A methodology for the interpretation of ground conditions from borehole information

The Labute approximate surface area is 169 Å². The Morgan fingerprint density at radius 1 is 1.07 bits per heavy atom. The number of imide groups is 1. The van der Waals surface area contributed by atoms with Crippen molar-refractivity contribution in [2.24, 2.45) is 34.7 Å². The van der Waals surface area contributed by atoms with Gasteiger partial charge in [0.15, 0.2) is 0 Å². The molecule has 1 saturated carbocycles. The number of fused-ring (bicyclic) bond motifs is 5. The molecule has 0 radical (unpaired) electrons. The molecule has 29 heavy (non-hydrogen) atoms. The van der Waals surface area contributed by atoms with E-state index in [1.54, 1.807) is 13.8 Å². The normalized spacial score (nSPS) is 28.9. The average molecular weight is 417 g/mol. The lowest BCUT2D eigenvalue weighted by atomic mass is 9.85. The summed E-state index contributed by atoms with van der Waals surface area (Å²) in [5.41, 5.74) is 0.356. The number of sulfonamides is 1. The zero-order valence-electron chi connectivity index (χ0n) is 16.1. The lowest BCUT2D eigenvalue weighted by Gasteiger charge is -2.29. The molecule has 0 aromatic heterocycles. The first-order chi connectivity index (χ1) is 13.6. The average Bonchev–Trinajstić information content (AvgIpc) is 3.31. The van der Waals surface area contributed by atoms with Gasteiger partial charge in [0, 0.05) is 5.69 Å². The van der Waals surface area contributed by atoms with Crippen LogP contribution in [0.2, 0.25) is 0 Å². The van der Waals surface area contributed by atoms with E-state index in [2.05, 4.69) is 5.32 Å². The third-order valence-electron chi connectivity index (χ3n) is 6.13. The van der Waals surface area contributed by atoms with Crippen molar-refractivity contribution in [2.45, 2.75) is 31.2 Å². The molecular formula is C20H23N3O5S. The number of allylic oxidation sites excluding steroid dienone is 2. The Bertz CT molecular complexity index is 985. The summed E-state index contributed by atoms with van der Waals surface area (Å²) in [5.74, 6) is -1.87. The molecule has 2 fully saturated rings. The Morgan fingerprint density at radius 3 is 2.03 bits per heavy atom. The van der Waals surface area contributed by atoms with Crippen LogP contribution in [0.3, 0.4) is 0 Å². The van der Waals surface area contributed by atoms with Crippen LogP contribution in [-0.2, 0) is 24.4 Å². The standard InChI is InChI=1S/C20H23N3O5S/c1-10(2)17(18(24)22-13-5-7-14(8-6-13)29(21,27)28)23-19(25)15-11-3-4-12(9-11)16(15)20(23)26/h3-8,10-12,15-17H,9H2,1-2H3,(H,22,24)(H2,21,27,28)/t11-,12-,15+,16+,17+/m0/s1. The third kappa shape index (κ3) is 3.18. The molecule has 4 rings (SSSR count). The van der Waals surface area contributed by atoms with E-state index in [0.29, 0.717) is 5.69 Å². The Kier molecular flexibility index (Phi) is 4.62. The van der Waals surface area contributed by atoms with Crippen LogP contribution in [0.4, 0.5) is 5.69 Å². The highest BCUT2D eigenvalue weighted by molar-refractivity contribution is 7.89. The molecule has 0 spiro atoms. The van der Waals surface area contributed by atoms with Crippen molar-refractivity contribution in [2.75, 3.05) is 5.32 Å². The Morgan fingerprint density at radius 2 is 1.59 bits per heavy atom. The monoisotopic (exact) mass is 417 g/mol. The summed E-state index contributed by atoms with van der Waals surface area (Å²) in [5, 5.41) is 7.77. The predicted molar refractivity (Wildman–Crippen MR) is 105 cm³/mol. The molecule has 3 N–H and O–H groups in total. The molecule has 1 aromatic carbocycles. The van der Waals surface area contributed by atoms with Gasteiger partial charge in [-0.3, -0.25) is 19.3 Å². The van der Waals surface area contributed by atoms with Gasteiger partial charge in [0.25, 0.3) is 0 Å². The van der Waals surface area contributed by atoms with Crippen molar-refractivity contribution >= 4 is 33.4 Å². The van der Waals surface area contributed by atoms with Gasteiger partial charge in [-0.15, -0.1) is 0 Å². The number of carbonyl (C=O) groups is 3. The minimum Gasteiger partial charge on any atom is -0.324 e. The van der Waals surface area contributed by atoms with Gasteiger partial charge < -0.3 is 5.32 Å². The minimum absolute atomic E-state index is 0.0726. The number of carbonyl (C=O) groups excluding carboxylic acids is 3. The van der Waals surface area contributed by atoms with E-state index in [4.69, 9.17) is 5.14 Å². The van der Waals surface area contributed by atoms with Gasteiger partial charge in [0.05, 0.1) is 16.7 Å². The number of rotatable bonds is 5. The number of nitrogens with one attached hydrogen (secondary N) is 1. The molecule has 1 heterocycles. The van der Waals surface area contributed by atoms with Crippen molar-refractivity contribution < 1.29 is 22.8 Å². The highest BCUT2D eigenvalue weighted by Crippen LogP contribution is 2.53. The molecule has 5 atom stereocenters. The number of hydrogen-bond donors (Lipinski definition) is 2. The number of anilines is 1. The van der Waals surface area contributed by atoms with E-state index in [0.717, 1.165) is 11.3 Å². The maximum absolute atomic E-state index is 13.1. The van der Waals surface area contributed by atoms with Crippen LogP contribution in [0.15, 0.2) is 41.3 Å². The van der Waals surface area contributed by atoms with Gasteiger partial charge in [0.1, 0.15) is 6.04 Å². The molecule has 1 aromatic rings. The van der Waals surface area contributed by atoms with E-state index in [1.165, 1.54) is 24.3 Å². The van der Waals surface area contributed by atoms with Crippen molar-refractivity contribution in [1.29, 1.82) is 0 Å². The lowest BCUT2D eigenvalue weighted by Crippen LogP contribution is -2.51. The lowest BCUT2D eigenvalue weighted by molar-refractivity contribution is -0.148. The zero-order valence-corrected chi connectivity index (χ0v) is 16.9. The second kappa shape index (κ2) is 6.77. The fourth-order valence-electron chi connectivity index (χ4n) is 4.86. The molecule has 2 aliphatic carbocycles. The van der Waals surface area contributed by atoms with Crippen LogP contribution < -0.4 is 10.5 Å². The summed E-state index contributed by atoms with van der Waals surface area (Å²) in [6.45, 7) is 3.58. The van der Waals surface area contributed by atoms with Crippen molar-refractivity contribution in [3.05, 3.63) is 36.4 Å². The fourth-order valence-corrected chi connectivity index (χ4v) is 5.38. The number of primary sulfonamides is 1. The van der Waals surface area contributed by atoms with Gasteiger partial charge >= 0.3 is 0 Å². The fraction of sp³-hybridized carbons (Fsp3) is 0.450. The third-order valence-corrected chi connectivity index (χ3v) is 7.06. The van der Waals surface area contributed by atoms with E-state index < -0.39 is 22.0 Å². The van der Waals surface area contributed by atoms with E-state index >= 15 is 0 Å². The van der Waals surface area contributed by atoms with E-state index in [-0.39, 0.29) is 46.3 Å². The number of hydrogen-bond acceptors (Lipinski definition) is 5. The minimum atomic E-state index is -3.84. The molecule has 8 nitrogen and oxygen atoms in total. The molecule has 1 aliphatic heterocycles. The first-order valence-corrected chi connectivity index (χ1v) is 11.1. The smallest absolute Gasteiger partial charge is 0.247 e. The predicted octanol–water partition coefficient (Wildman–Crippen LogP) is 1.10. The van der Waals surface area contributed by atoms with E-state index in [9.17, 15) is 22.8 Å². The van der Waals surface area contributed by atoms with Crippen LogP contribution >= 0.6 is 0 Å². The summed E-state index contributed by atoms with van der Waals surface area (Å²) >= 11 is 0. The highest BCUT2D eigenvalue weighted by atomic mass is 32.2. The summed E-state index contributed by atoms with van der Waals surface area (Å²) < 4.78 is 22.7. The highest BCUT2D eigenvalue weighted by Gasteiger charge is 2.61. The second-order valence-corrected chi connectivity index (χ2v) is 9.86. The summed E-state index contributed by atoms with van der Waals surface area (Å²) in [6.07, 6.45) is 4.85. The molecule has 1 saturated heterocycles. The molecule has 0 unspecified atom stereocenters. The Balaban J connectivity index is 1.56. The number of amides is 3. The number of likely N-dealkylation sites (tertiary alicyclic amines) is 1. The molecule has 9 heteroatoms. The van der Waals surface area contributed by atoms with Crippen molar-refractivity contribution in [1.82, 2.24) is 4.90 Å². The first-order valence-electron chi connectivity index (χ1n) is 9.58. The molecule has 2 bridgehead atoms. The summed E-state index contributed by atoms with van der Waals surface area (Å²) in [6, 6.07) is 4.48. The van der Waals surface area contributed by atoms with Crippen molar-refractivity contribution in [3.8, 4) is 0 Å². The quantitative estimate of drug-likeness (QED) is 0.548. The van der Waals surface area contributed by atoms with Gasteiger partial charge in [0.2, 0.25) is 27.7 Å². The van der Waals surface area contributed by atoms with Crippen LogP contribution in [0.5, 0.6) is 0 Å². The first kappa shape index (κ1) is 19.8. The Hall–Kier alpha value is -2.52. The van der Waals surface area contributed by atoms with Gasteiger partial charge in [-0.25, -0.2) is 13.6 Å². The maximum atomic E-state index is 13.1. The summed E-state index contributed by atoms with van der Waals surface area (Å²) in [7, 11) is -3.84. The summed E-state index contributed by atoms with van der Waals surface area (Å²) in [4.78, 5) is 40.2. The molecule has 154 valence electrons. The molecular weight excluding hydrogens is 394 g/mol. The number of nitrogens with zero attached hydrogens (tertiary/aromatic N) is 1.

Geotechnical design requires the interpretation of the information obtained from a site investigation. One aspect of the interpretation is the identification of the ground conditions across the site, based on observations at discrete points, such as boreholes. If a computer system is to assist in this process it must be able to compare soils observed at two or more locations, in order to identify whether the soils observed belong to the same horizon. A methodology has been developed whereby the similarity of two soils can be calculated, based on engineering soil descriptions. The qualitative terms are converted into quantitative representations from which a Similarity Number can be derived. Individual Similarity Numbers can be calculated with respect to soil type, consistency, structure and colour. These are normalised to give values between 0 and 100 (with 100 indicating identical features) and combined using appropriate weighting factors to give an Overall Similarity Number which represents a comparison based on these features. Using die quantitative representation of the soil descriptions, a preliminary assessment of the ground conditions can be made. The correlation of the borehole information is approached at two levels. At the site-wide level, an attempt is made to identify marker beds, that is soil layers which 'stand out' from the general ground conditions. A search for possible marker beds is first made at each borehole. The search is then extended to pairs of boreholes and further, the continuity of marker beds is established inside triangles which are formed having the boreholes as vertices. Where continuous layers are observed within triangles, the dip angle and dip orientation are calculated, to form the geometrical parameters on which preliminary conclusions are based. Compatibility (or not) of these parameters between neighbouring triangles is the key factor for assessing continuity of the marker beds. Finally, the detailed ground conditions are examined on a borehole-to-borehole level. At this level, a set of hypotheses about the ground conditions is constructed by looking at pairs of adjacent boreholes. Hence, a set of hypotheses is produced, even for areas for which the site-wide level approach is unable to establish trends.